ACC denies unethical weapons deal

  • 29/08/2016
ACC denies unethical weapons deal

The Accident Compensation Corporation has denied directly investing money in weapons and munitions, saying it is committed to ethical investments.

It was revealed on Monday that a collective investment vehicle, of which the ACC was part of, had purchased shares in US company Lockheed Martin in July last year.

Lockheed Martin, as a weapons and munitions producer, is on ACC's direct investment exclusion list.

The Green Party, who uncovered the investment in an Official Information Act request, says it's time National takes responsibility for ensuring government funds don't end up in companies that profit from manufacturing illegal weapons of war.

"These weapons blow innocent kids' legs off and it's time the Government set up strong rules about profiting from investments in the companies that make these weapons," Green Party finance spokeswoman Julie Anne Genter said, calling for basic ethical investment standards.

The ACC said it identified the collective investment, by South Africa's Orbis Investment Management, in December last year, and took action.

Four other companies, also on the ACC's direct exclusion list, were also indirectly invested in, it said in a statement.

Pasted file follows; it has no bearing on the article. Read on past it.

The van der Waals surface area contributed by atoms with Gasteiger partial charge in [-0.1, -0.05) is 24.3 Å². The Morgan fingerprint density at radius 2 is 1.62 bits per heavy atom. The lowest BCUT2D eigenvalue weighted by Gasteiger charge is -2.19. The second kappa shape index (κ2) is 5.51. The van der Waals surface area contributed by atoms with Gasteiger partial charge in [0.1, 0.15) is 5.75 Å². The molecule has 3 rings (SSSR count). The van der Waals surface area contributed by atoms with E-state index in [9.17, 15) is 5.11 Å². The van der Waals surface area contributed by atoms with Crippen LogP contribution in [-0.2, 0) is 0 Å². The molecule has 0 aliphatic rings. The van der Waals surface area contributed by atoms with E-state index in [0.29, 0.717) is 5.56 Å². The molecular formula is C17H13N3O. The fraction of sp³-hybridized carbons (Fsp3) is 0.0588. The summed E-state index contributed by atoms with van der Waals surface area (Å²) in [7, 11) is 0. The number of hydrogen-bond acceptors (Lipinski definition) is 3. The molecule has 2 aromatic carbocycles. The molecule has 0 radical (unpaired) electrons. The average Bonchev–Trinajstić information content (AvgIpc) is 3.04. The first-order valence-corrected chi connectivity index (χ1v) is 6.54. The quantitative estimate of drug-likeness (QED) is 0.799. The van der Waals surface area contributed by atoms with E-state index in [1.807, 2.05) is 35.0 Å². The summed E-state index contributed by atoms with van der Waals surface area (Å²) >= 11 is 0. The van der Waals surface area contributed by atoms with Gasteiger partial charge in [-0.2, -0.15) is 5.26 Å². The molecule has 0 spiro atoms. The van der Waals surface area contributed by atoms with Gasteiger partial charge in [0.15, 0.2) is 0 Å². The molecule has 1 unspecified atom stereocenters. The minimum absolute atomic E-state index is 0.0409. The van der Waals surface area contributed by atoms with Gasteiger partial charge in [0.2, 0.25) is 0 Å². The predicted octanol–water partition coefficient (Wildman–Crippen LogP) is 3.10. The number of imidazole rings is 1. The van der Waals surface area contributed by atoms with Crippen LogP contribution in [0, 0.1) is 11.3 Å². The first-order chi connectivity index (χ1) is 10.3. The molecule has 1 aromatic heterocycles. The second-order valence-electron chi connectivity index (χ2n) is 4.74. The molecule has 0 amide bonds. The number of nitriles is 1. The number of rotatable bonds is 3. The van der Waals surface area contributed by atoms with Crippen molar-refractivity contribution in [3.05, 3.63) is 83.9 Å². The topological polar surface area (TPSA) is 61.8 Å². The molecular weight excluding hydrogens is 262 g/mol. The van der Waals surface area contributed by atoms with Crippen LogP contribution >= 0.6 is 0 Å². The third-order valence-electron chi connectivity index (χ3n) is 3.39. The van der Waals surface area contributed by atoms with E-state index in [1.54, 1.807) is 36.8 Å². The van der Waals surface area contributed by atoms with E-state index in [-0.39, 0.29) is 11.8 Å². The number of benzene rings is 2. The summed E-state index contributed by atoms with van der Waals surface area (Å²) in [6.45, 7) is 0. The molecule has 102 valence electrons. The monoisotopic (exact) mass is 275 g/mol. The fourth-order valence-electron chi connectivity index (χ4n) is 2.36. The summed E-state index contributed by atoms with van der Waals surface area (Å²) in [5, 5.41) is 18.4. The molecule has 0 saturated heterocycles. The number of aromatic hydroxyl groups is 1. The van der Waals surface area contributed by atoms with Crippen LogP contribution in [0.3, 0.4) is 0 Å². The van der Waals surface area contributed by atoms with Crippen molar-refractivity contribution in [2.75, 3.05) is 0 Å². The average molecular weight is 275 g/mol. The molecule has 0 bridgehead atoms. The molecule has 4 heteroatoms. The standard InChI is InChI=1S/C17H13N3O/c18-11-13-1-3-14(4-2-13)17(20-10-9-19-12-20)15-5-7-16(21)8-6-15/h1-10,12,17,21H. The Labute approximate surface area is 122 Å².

"While the shares were purchased through the secondary market and the pooled funds used would have gone to the previous owner of the shares and not Lockheed Martin we asked that Orbis sell down the investment," the statement said.

"Orbis has agreed to set up a separate pooled fund that is consistent with ACC's Ethical Investment Policy."

The new fund is expected to be in operation by December.

It's the second time this month that a government organisation's investments have been called into question.

Some default KiwiSaver providers have been revealed to have invested in companies which don't meet ethical criteria, including Lockheed Martin, Northrop Grumman, Fluor Corpo and Honeywell International.

The investments were made through Australian fund manager Vanguard, which also put money into tobacco.

Prime Minister John Key said at the time he didn't think the problem was big enough to merit changes.

But Amnesty International on Monday filed a complaint with New Zealand Police calling for an investigation into the KiwiSaver investments.

"There is no acceptable justification for investing our savings in cluster bombs, landmines and nuclear weapons," Amnesty International New Zealand executive director Grant Bayldon said.

"Given that all the providers have not immediately divested, we have laid a complaint with the police against the KiwiSaver managers who continue to hold these investments."